Have you heard of virtual power? It is a new technology that aims to combat the challenges of renewable energy such as wind and the sun. We all know how unpredictable the weather can be, so virtual power could come in very handy where conditions aren’t the best.
Talking to CNN Business, Newcastle University’s Phil Taylor, an energy systems professor, reiterated the need for a way in which to control renewable energy.
If the world can’t reliably control it, we’ll have to rely on unrenewable sources such as fossil fuel, but what happens when they are finally depleted, even if not in the near future?
All the same, Taylor admits that it is difficult to control weather-dependent sources of energy even though compared to other sources, these are the cleanest energy sources around.
To try and supplement fluctuations brought about by changes in weather, some power plants chose to go with coal, but don’t we all know that burning coal has a negative impact on climate?
How It Is Done
To avoid contributing to the unending climate crisis, some power plants have chosen to give virtual power a try, designing the technology so as to make it work conventionally. The big question, however, is exactly how they do it.
According to CNN Business, engineers have designed an ingenious method to make this all work. They combine contrasting sources of renewable energy, therefore creating a pool of resources that provides sufficient energy. Not getting it yet? Let’s look at an example.
Such a power plant could be connected to at least ten wind farms, all located in far and wide geographical locations. Whenever one or several of farms are providing little to no energy due to lack of wind, the rest offset this deficit.
It doesn’t stop at that, because the power plant will have energy storage facilities such as batteries which are charged by the energy generated by the wind farms. In the event that all locations will have no wind, the charged batteries will take over, supplying the required energy.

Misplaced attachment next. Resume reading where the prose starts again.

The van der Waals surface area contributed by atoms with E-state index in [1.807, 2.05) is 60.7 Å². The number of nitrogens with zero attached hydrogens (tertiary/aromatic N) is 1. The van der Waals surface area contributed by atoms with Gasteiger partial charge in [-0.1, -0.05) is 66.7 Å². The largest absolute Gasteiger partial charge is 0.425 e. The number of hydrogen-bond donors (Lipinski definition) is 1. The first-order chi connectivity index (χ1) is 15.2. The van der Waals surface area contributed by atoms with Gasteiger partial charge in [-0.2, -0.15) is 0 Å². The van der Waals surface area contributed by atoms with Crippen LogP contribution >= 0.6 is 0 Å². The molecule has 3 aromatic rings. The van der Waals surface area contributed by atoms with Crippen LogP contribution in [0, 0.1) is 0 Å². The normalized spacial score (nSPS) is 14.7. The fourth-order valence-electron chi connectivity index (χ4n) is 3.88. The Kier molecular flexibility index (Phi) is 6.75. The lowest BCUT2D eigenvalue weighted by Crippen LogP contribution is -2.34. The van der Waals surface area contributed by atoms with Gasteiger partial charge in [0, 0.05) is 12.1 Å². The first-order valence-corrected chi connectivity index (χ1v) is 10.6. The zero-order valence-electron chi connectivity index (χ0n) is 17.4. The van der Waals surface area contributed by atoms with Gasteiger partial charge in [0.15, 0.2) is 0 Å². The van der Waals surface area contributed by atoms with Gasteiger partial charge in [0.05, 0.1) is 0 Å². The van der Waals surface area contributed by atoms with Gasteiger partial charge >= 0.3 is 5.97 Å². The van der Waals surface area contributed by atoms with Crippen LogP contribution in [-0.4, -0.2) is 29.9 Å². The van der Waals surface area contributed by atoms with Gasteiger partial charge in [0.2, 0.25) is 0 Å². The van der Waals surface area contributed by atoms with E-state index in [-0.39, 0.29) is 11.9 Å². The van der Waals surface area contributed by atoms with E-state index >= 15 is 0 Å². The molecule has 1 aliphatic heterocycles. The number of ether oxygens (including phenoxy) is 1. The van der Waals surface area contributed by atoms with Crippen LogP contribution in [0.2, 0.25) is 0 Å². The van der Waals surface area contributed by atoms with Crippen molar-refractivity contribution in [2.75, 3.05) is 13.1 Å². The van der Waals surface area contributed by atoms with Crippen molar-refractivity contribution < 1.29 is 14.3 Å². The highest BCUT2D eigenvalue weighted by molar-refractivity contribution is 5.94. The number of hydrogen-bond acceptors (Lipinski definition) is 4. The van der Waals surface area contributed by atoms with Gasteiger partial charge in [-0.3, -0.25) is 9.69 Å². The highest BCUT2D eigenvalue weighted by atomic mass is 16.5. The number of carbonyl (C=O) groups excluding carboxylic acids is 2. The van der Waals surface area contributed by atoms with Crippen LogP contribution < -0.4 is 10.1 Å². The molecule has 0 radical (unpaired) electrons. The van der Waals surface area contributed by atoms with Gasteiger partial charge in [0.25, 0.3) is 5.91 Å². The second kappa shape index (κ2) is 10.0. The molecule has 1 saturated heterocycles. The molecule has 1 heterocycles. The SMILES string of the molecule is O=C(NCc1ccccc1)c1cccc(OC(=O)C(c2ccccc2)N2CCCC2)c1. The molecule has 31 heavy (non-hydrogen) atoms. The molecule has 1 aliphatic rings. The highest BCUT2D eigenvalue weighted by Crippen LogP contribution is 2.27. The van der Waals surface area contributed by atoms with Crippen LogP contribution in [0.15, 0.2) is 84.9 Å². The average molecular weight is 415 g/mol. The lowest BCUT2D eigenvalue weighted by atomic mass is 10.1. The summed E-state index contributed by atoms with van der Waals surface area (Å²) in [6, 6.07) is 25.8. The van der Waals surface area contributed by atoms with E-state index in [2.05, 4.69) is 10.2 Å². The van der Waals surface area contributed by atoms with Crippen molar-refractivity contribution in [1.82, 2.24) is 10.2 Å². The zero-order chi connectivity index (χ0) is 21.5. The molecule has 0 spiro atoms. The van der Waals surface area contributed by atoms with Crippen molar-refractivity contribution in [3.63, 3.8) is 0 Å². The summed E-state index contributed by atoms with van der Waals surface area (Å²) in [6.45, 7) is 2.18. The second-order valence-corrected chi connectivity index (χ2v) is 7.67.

Professor Taylor says that mastering such technology will go a long way into transforming virtual plants into your average power plant.
Statkraft AS, a company owned by the Norwegian state, is one of the power plants that have mastered everything to do with virtual energy. Since 2011, Statkraft has led its European peers where energy is concerned.
The international company is the continent’s largest producer of renewable energy. Needless to say, it operates in a number of European countries. The company’s plant in Germany, in theory, could power up to five million homes, thanks to its more than 12,000 MW capacity.
To achieve this feat, the plant has is connected to over 1,500 hydropower, solar, and wind plants all across Europe, and definitely has sufficient storage facilities for such a huge amount of energy.
With the help of Artificial Intelligence, the company is able to control their demand and supply curve, supplying the necessary energy immediately it is needed. As CNN Business puts it, Statkraft supplies energy in real time.
All the same, Taylor says that the one weakness that such companies have is their vulnerability to cybercrimes. As you can see, they are heavily reliant on software, and if hacked, this could spell doom for the power grid.